Afternoon & Evening Markets (3-4 hours)
I love a good market, especially those which include food. Despite warnings from friends and more experienced travellers, I was keen to taste the local food and that included sea urchin dumplings from a corner stall. Perhaps not the wisest decision given I would be on another long flight to New Zealand within 48 hours, but worth it for the taste! Excellent nosh.
The hustle and bustle of the markets at sunset was brilliant. We bought a few small souvenirs (little porcelain cats) for our friends and family. I also bought two tops from the ladies market which came to a grand total of HKD 20 after I put to work my excellent haggling skills. When I worked out later that this was the equivalent of £3.30, I did feel a bit bad for the stall owner!
After wandering around the markets for several hours, we decided to grab some more street food. This time is was some fish balls, grilled octopus, cod roe dumplings and a large sausage-type-thing! All of it tasted amazing.
Jade Market (2 minutes if you’re not one for the hard-sell!)
We went to the jade market to check out some of the craftsmanship having heard good things from the locals. We were in there for all of around 30 seconds when we were pounced upon by several stall owners at once who were trying to put jewellery on any uncovered part of my body and pull me over to their stall whilst giving me their best sales pitch.
I’m not one for an infringement of the personal space rule, so I politely (obviously) shook off the jewellery, said thanks and shot back out of the market gate. Phew. Never again.
I don’t normally eat fast food, and McDonalds wouldn’t be my first choice of food back in the UK. McDonalds in Hong Kong though – totally different! It’s like a proper cafe (McCafe, in fact) and served excellent coffee and delectable cakes such as macarons! My favourite hot drink – a green tea latte- was cheap as chips, so I was happy to grab breakfast there when we slept in… again.
Expect to be troubled at your table by ‘beggars’ asking for food or money. This was something I wasn’t prepared for but quickly because accustomed to in the fast food places in the city.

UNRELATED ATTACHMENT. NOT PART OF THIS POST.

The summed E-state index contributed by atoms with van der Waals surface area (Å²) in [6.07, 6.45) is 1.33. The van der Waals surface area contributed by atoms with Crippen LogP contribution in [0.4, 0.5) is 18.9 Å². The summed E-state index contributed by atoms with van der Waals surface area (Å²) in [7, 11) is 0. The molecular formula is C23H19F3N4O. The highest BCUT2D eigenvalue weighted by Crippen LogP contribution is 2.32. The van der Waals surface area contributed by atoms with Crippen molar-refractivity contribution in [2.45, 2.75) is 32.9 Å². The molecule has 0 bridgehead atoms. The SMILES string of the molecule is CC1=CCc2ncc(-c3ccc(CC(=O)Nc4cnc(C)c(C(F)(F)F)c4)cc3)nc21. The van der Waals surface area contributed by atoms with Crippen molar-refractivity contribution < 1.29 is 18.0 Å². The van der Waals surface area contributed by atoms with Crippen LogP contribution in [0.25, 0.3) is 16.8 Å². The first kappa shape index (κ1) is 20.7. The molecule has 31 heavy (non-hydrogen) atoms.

Kowloon Park (1 hour or so)
Just off Nathan Road is the somewhat calmer Kowloon Park. Head there for a welcome break from the craziness of the city. There’s often groups of people practising tai chi which is quite interesting to watch!
If you’re feeling up to it, try the Kowloon Park fitness trail – a 500m route with 8 exercise stations dotted around it. It’s designed so that it can be used by the young through to the elderly, so you can imagine how crappy I felt when I couldn’t do the ‘easy’ versions of the instructed moves!
Dim Sum (2 hours)
I love dim sum. We asked one of the hotel staff where we could go to sample some good local dim sum and he pointed us in the direction of the ‘Cheers Dim Sum‘ restaurant.
We fundamentally didn’t grasp the idea of dim sum (being that it is more of a light snack than a large meal) and ordered enthusiastically from the menu. The menu wasn’t in English, so we relied on the pictures heavily.
Our server laughed when he placed down the 10th plate on our table. We were looked upon by the locals as if we were a museum exhibit as we waded our way through our tremendous feast of dim sum. It was incredible, and an absolute bargain!
The remainder of our time was spent generally wandering around, taking pictures, stopping for drinks and food – typical touristy things! It’s not the kind of place where you would be short of things to do for a few days but I can’t say I would stay much longer than 2 or three nights because I think that was enough time to see the main attractions!
If we had another day then we might have gone to see Mickey Mouse at Hong Kong Disney, but we were so excited about getting to New Zealand that after 2 days were ready to move on.
At 5″10′ without my afro hair, I’m used to having to buy my jeans from the ‘Tall’ section of Topshop and used to sitting with my legs at an angle on every form of public transport. Despite this, when I’m at home I’m actually comparably small since my husband is 6″4′.
Sure – we realise that we’re both tall but never have I felt taller than walking the streets of Hong Kong! This was compounded by locals telling us we were ‘very big’ and pointing out that we might benefit from their tailoring services as we would probably struggle to fit in the clothes from the shops. Thanks guys.
Would I go back?
I really enjoyed my time in Hong Kong and it was an excellent stop-over but for us but not a destination in it’s own right. This is especially true if you have to travel 12 hours to get there! For that reason I probably wouldn’t go back unless I needed to visit somewhere nearby and had some time to kill. I’d probably try flying through another long distance hub (maybe Dubai?!) and see what they had to offer!
ARE YOU PLANNING A TRIP?
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The 5 Week Wanderer